Romance my Pancreas, or Its Lack of Functioning
While diseases like cancer or Alzheimer’s are often romanced in current media, there is little woe given to type 1 diabetes, and much to my wonder. While type 1 diabetes is an autoimmune disease, and therein, affects its host for a lifetime, you do not see Ansel Elgort injecting himself with insulin on the big screen.
Furthermore, most people confuse type 1 diabetes with type 2 diabetes, unless they or a relative is affected, or unless they practice medicine. Type 1 diabetes is an autoimmune disease, and the country needs to take note. It occurs when the immune system destroys the beta cells that produce insulin in the pancreas.
There is nothing romantic or dreamy about having to inject oneself with insulin, often, four times a day. It is not exactly sexy to roll up your shirt, and stick your belly with a needle, or roll down your pants and reveal thy bum to the world, then stick a needle in it. Not everyone looks like Margot Robbie either, but they shan’t be ashamed.
Type 1 diabetes is not romantic. Pricking your fingers as many times as you inject yourself with a needle, (often times more), only to callus them, does not exactly call for a moonlit kiss with Ryan Gosling.
Though the moonlight does not show on type 1 diabetes in film, the absence of it raises attention. Type 1 diabetes has affected millions of people across time. Diabetes was first described by the Egyptians in 1550 B.C.E. as “sweet urine disease.” (The National Medical Journal of India). It’s been around for a long time, and still no press (or very little).
Symptoms of type 1 diabetes often include frequent urination, nausea, abdominal pain, confusion, loss of appetite and sweet or fruity breath. While there are treatments for the condition, there is no cure. Type 1 diabetes is treatable. It is manageable. It is survivable, but that does not mean that people managing type 1 diabetes do not suffer, that every night they do not go to bed thinking, “Will I wake up tomorrow? Will I catch that low blood sugar?” Not to say people with type 1 diabetes live awful lives; I should know. Most of us are considerably happy. We are empathetic and compassionate. Dare I say, we are, in fact, romantic.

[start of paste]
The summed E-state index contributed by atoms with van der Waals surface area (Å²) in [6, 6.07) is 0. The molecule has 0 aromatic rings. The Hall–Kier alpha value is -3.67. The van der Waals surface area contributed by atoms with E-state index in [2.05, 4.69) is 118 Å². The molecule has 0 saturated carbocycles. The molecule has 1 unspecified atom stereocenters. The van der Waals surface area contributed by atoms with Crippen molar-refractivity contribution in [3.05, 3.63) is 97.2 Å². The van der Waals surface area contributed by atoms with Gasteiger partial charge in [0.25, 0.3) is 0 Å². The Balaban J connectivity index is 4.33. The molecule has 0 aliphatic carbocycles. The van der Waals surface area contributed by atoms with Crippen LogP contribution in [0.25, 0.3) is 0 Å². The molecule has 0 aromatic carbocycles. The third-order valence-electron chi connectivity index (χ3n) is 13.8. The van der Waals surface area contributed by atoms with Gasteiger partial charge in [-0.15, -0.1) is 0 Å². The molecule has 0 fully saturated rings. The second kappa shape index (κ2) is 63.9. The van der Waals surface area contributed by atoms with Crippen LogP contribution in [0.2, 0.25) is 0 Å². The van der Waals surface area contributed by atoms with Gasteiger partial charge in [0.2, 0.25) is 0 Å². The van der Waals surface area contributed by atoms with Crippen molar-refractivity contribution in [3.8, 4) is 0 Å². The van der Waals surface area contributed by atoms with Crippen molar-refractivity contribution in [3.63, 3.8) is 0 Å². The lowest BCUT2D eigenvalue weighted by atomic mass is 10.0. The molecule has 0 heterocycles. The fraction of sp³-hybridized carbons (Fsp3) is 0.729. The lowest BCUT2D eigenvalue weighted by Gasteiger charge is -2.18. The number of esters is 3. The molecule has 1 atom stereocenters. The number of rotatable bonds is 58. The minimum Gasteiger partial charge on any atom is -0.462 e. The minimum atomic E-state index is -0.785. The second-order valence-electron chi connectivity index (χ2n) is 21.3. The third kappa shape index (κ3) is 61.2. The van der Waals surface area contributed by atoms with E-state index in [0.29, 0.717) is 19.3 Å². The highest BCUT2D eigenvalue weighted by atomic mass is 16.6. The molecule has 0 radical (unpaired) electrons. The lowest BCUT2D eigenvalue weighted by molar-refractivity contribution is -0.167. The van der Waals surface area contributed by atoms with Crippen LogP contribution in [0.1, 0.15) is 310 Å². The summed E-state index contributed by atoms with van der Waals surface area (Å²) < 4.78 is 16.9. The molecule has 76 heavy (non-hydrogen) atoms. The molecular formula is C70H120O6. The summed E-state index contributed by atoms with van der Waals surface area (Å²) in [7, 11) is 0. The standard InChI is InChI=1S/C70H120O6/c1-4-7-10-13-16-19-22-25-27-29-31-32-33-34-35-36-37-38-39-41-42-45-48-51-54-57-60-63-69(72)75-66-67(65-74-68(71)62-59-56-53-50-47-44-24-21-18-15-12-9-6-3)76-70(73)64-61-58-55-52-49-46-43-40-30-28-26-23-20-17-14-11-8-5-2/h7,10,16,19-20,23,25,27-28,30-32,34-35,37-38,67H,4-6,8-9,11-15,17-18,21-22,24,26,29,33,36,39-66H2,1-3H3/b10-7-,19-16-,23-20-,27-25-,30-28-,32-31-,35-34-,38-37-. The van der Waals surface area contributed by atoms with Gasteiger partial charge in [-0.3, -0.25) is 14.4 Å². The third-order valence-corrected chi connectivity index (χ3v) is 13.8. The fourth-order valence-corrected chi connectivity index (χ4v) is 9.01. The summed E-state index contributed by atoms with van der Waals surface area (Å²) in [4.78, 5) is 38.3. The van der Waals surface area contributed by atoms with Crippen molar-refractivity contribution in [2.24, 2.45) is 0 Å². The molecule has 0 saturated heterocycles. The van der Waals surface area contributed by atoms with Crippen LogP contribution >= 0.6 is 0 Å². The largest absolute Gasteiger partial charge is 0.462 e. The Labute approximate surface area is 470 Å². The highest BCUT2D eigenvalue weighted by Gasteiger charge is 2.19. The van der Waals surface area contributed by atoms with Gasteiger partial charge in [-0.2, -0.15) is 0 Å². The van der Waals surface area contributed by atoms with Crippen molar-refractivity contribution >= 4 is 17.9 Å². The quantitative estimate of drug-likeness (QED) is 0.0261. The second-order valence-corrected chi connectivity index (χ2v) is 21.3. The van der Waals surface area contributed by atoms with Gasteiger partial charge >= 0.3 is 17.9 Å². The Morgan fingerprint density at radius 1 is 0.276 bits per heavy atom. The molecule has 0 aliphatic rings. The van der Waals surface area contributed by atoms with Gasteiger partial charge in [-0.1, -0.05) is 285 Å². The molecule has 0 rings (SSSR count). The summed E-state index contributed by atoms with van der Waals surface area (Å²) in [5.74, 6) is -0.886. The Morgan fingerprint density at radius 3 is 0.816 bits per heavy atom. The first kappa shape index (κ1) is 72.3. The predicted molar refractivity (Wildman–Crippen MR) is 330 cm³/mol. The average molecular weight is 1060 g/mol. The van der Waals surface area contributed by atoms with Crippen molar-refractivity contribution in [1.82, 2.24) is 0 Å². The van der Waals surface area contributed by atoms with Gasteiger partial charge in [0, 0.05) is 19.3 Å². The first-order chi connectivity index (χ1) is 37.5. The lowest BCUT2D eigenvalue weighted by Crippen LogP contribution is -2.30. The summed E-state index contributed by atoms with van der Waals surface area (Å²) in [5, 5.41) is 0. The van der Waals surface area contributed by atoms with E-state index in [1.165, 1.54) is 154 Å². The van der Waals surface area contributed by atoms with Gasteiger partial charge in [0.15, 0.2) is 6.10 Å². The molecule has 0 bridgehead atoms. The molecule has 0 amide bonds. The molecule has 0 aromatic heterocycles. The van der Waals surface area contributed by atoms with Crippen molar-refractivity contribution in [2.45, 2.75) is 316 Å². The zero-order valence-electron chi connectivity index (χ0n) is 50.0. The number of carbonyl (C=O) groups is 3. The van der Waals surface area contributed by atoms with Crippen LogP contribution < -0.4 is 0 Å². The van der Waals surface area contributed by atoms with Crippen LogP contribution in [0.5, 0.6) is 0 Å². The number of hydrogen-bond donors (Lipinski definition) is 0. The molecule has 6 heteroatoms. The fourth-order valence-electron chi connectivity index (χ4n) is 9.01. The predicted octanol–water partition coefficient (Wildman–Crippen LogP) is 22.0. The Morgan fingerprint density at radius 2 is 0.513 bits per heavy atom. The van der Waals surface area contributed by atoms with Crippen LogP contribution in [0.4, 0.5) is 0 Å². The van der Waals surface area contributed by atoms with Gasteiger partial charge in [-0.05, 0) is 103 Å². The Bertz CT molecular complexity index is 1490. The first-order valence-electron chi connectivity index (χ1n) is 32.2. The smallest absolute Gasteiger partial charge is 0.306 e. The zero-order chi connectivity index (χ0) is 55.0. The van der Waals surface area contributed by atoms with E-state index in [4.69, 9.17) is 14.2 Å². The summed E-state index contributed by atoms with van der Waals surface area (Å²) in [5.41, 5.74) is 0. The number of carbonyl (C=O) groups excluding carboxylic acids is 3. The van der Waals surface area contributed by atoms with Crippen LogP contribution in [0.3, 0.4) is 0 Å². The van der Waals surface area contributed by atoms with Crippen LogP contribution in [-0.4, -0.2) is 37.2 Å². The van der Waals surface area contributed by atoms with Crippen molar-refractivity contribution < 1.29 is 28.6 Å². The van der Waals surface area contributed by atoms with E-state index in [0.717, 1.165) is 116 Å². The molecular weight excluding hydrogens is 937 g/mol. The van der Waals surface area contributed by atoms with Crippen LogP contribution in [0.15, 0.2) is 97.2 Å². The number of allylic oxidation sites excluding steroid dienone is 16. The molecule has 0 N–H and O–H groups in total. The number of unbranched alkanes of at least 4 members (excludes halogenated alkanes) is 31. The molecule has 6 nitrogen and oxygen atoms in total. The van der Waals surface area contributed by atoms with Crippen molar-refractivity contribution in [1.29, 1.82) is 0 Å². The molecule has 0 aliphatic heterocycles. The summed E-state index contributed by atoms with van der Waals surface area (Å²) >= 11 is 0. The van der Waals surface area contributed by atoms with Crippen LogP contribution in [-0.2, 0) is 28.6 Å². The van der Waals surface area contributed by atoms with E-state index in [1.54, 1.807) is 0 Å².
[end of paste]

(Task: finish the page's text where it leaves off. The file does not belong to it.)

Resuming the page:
We may not be wholly represented in current media, becoming sweethearts with Ansel Elgort, or canoodling with Ryan Gosling at twilight, but, we are 1.25 million Americans—strong, more worldwide. While the pancreas fails, the heart beats strong.
Type 1 diabetes is often an invisible condition, and is, therefore, disappointingly, neglected in entertainment. Not to say the condition deserves to be the butt of a joke, certainly not, but it does deserve to be seen in film, as a valuable story, or its existence recognized in characters of value.
Advances in treatment have paved the way for how type 1 diabetes is managed today, so why not advance the circuit of type 1 diabetes’ media presence? We all deserve a kiss after the initial prick-it and stick-it, after all.
Romance is not stationed in normalcy, but typically offers some version of drama. Producers should take note of the cinematic value of including characters with type 1 diabetes: risk of death, hospitalization and the daunting daily care. Harsh, but true.
The traits are here, and we are waiting for a hero or heroine to put type 1 diabetes at the center of romance, to conquer it as many of us do day-to-day, against all odds. After all, the confidence of a woman to pull down her pants or pull up her shirt to treat herself, and the empathy she has for the human race as a result of her experience, is undeniably sexy.
People with type 1 can be fearless. They can be ballsy. They can be warriors. They can even be the Katniss Everdeen. Much like any player in the game, they can be who they want to be, so why not be center screen, Hollywood? People with type 1 diabetes (T1Ds) wouldn’t mind a little limelight.